If you plan on using inflatables, ensure that you stay between the red and yellow flags. You should never take them out in big waves or strong winds. We recommend that inflatables are best kept for use in swimming pools as they are lightweight and can easily be swept away from the shore.

Rip currents are strong currents running out to sea. They are a problem for surfers, swimmers and body boarders as they can quickly and easily drag you out to sea, far beyond your depth. If you get caught in a rip current:

– Stay calm

– Wade, don’t swim

– Keep hold of your board or inflatable to help you float

– Raise your hand and shout for help

– Never try to swim directly against the rip or you will get exhausted

– Try to swim parallel to the beach until you are free of the rip, then make for shore


First Aid Kit

Leading on nicely from burns, wherever you are, make sure you have a first aid kit handy because accidents can happen anywhere. A first aid kit will ensure that you can be prepared for injuries.

The HSE recommends that you have the following in your first aid kit:

– First aid general leaflet

– Sterile, individually wrapped plasters

– Sterile eye pads

– Safety pins

– Medium and large, sterile, individually wrapped unmedicated dressings

– Disposable gloves

Obviously, it is important to include things in your first aid kit that are relevant to where you are and what you are doing. Ajuda supplies a huge variety of different first aid kits here.

How safe is your building?

In light of last weeks tragic event in London, we have decided to focus this week’s blog on how to ensure that your building is as fire safe as it can be. Following on from our last blog regarding the importance of Fire Drills in the workplace, we will be highlighting prevention and protection measures that you can take.  In a time where many people will be feeling incredibly worried about how to protect their buildings from fire, Ajuda will be offering a 20% discount off any of our in-house and our online Fire Safety courses.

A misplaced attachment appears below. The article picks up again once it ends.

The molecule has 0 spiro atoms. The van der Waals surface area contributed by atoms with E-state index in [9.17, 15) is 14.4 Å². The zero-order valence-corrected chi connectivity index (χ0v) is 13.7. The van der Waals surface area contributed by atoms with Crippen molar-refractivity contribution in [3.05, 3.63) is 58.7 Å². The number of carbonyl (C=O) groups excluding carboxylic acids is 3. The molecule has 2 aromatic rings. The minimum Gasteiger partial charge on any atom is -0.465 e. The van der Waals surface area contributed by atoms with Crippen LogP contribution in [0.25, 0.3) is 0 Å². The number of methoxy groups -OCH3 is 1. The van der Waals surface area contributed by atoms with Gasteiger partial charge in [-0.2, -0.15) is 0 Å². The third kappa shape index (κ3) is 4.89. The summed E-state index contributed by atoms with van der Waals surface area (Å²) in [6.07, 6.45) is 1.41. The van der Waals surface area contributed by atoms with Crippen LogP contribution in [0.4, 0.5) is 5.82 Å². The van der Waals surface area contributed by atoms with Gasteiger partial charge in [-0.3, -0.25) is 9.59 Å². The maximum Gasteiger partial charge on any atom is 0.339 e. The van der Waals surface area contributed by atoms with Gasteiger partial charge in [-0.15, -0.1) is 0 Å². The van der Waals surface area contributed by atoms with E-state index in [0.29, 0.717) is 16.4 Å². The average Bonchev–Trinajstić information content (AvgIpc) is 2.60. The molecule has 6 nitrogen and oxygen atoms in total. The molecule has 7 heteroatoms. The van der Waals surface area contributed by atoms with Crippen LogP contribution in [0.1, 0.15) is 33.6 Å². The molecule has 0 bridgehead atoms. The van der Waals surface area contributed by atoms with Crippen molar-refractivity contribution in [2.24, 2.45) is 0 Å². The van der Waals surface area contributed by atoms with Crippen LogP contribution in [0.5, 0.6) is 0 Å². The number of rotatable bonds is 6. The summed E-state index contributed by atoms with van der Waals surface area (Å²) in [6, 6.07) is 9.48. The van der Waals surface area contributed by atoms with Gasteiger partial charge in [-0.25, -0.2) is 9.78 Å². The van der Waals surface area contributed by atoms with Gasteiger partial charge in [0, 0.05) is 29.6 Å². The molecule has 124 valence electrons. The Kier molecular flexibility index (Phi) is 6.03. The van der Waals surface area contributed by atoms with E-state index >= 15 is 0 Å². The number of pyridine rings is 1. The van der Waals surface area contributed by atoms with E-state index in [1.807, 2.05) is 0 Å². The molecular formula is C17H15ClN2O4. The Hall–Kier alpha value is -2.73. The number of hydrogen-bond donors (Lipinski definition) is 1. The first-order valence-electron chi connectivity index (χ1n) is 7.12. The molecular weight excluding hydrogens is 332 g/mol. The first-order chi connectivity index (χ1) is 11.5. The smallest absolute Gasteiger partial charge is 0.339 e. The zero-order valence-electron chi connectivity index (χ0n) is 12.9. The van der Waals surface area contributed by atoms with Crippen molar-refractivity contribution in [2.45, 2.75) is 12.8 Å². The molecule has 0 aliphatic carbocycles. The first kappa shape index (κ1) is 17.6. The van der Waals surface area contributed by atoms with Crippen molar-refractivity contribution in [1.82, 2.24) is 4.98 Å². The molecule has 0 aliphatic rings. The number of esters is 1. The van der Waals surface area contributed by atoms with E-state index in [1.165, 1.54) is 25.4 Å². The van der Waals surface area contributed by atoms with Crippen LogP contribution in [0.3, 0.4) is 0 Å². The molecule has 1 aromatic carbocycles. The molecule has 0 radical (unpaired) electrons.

Fire prevention is the act of stopping fires from occurring. It is just as important to have a Fire Prevention plan in place as safety measures in the actual event of a fire.

Fire prevention measures may include matters such as:

– The prohibition of smoking on the premises.

– Adequate cleaning of work areas – keeping them clutter free. Bad housekeeping can not only cause a fire and help it spread, it can also hinder safe evacuations, obstruct access to firefighting equipment and obstruct fire exits.

– Avoiding the use of portable heaters and coolers.

– Preventing the accumulation of easily ignitable rubbish or paper.

– Regular risk assessments.

– Put in place security provisions that may help to reduce the risk of an arson attack.

– Positioning of heat sources to prevent contact with combustible material such as paper.

– Regular maintenance programmes of electrical equipment and wiring.

– Positioning of heaters and other machinery so that ventilators aren’t obstructed.

– Report electrical hazards.

– Never block sprinklers, firefighting equipment or emergency exits. Observe clearances when stacking materials.

– Ensure at least one person in the building is trained in how to use a fire extinguisher correctly.